Activists Fight for Deaf School in Brattleboro

In Brattleboro, a 110-year-old school for deaf people closed this year. Deaf activists and their supporters are organizing to get the school, which had been funded by the state, re-opened. They recently held a rally at the state capitol in Montpelier. More than 300 people were at the rally.

Tawny Holmes is a lawyer at the National Association of the Deaf She was at the rally. Holmes, who is deaf, said in an e-mail to the Valley Post, "The Vermont Center for the Deaf and Hard of Hearing (VCDHH) including the Austine School were the central point of a delicate ecosystem serving all deaf and hard of hearing individuals – children and adults – in Vermont. The closure of VCDHH without replacement services is devastating, and we ask legislators in the State of Vermont to assist in finding ways to continue these critical services. These services are absolutely essential to the independence and empowerment of deaf and hard of hearing individuals to become complete tax-paying citizens of the state."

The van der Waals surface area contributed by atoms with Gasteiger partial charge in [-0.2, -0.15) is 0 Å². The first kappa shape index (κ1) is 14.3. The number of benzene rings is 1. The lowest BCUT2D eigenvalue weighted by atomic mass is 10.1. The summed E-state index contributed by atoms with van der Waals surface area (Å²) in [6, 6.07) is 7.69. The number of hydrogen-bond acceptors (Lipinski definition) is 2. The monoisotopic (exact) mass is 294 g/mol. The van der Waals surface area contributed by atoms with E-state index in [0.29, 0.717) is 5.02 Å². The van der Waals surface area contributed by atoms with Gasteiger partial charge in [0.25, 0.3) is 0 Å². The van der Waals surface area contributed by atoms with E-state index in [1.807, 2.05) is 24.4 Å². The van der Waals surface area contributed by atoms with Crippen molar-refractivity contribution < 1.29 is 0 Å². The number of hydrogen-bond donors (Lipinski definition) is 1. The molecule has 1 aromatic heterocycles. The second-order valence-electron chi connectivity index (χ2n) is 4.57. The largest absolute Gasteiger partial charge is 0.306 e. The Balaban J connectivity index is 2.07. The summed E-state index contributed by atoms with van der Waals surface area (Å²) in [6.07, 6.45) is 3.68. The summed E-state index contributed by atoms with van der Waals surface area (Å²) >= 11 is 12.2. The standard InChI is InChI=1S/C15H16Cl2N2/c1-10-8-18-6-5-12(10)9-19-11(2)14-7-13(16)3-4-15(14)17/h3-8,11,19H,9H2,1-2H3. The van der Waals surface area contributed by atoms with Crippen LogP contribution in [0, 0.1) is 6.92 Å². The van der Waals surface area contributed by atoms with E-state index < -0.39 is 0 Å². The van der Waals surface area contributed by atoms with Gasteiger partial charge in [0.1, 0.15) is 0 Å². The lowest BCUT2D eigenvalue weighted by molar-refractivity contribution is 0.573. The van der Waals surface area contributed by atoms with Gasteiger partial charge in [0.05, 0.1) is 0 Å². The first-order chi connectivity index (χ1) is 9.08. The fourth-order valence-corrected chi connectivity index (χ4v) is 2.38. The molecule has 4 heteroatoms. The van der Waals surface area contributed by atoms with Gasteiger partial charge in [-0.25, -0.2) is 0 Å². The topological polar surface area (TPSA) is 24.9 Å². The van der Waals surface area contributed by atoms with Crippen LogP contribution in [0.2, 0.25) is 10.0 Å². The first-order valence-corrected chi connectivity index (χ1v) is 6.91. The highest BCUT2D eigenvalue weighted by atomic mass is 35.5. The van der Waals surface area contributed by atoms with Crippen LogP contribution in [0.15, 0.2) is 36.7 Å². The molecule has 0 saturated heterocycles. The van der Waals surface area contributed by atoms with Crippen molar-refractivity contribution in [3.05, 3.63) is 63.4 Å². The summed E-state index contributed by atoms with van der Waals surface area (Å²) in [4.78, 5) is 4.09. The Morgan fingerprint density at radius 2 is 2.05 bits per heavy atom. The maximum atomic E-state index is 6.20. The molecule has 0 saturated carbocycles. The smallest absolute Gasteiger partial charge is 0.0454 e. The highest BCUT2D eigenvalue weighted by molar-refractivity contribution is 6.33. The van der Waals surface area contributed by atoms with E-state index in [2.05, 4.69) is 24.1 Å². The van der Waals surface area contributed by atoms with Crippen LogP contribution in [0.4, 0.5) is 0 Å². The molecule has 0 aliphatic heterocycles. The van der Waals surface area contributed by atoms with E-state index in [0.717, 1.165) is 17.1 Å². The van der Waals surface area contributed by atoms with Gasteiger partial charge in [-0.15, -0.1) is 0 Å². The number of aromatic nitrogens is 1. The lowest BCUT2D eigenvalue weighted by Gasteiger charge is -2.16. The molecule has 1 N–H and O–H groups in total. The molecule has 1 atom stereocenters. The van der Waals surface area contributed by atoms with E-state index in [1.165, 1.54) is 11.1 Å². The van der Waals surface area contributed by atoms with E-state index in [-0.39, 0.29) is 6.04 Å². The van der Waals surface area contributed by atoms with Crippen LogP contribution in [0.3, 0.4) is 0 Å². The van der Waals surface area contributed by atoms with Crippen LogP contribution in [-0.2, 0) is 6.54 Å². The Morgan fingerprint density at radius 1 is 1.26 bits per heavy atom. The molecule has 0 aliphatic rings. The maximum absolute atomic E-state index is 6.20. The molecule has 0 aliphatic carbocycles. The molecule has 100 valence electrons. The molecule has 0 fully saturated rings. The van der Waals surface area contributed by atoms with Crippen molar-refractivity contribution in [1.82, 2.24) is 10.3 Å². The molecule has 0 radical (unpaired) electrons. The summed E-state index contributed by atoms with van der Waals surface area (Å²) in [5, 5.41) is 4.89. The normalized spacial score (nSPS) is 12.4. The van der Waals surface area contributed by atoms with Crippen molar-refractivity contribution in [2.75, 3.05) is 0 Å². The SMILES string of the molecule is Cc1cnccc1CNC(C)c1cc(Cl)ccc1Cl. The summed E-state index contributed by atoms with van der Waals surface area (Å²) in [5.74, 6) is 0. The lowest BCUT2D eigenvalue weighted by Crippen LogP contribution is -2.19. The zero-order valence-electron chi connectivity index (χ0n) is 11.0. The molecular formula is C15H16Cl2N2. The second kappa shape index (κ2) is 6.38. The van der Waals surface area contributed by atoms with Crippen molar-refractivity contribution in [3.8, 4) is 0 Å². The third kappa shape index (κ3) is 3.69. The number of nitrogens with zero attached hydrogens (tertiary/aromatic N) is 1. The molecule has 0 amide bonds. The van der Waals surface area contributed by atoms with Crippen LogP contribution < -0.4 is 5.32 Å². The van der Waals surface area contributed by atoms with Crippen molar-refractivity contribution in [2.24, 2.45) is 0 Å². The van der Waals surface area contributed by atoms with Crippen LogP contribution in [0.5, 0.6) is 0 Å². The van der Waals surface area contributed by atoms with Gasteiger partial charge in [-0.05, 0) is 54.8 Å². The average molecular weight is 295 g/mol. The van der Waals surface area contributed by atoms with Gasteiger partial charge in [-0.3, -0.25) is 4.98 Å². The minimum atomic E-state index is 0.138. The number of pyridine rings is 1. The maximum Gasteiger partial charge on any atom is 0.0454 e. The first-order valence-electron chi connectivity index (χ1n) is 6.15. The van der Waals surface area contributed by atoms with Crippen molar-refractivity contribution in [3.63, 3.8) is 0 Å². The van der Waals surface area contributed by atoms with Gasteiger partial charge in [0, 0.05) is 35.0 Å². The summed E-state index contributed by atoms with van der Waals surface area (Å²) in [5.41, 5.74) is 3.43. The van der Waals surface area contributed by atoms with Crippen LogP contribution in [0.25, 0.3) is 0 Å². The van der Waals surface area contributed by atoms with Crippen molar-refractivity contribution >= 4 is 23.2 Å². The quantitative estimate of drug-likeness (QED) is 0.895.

One of the speakers at the rally was Bill Hudson. He graduated from the Austine School in 1976. Now he's director of a Vermont state agency, Vocational Rehabilitation for the Deaf. Hudson said that re-opening the school could save the state money because it prevents the need for vocational rehabilitation for deaf people who graduate from regular schools and who aren't as well prepared for jobs.

These photos show the September 27 rally. The first photo shows Holmes and Nicholas LaLanne of Brattleboro. He is a sign language instructor. photos by the National Association of the Deaf


School for the Deaf

This school seems to meet a real need.
How sad if it closes. Good luck to the activists.

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